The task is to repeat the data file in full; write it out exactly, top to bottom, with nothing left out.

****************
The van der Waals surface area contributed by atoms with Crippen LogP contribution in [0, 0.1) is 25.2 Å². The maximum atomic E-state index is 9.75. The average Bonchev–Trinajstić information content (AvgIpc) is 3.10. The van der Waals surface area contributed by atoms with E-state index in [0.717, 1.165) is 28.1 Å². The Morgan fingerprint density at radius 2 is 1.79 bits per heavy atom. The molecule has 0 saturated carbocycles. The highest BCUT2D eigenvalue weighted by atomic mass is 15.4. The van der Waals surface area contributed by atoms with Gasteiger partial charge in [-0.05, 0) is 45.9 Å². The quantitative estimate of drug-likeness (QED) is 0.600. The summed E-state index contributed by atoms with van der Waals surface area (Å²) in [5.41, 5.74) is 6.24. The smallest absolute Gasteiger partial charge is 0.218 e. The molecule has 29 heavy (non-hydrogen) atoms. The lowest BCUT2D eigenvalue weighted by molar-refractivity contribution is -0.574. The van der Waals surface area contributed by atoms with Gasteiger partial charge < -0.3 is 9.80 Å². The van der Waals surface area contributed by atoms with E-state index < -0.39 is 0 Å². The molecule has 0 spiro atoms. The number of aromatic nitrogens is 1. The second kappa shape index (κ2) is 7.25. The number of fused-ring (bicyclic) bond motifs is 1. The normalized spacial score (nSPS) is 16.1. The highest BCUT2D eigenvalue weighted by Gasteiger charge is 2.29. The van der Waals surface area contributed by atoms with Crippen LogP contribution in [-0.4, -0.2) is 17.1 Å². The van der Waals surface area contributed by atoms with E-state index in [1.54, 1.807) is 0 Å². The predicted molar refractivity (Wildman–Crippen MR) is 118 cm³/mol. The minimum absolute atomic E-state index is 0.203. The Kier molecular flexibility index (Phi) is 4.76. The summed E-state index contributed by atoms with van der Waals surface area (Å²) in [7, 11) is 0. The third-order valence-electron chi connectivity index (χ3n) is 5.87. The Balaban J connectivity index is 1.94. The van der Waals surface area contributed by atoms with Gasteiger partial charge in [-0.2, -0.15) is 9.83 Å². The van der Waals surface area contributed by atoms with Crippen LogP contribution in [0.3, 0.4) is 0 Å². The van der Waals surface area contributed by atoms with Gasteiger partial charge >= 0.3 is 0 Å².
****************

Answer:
The van der Waals surface area contributed by atoms with Crippen LogP contribution in [0, 0.1) is 25.2 Å². The maximum atomic E-state index is 9.75. The average Bonchev–Trinajstić information content (AvgIpc) is 3.10. The van der Waals surface area contributed by atoms with E-state index in [0.717, 1.165) is 28.1 Å². The Morgan fingerprint density at radius 2 is 1.79 bits per heavy atom. The molecule has 0 saturated carbocycles. The highest BCUT2D eigenvalue weighted by atomic mass is 15.4. The van der Waals surface area contributed by atoms with Gasteiger partial charge in [-0.05, 0) is 45.9 Å². The quantitative estimate of drug-likeness (QED) is 0.600. The summed E-state index contributed by atoms with van der Waals surface area (Å²) in [5.41, 5.74) is 6.24. The smallest absolute Gasteiger partial charge is 0.218 e. The molecule has 29 heavy (non-hydrogen) atoms. The lowest BCUT2D eigenvalue weighted by molar-refractivity contribution is -0.574. The van der Waals surface area contributed by atoms with Gasteiger partial charge < -0.3 is 9.80 Å². The van der Waals surface area contributed by atoms with E-state index < -0.39 is 0 Å². The molecule has 0 spiro atoms. The number of aromatic nitrogens is 1. The second kappa shape index (κ2) is 7.25. The number of fused-ring (bicyclic) bond motifs is 1. The normalized spacial score (nSPS) is 16.1. The highest BCUT2D eigenvalue weighted by Gasteiger charge is 2.29. The van der Waals surface area contributed by atoms with Crippen LogP contribution in [-0.4, -0.2) is 17.1 Å². The van der Waals surface area contributed by atoms with E-state index in [1.54, 1.807) is 0 Å². The predicted molar refractivity (Wildman–Crippen MR) is 118 cm³/mol. The minimum absolute atomic E-state index is 0.203. The Kier molecular flexibility index (Phi) is 4.76. The summed E-state index contributed by atoms with van der Waals surface area (Å²) in [7, 11) is 0. The third-order valence-electron chi connectivity index (χ3n) is 5.87. The Balaban J connectivity index is 1.94. The van der Waals surface area contributed by atoms with Gasteiger partial charge in [-0.2, -0.15) is 9.83 Å². The van der Waals surface area contributed by atoms with Crippen LogP contribution in [0.3, 0.4) is 0 Å². The van der Waals surface area contributed by atoms with Gasteiger partial charge >= 0.3 is 0 Å².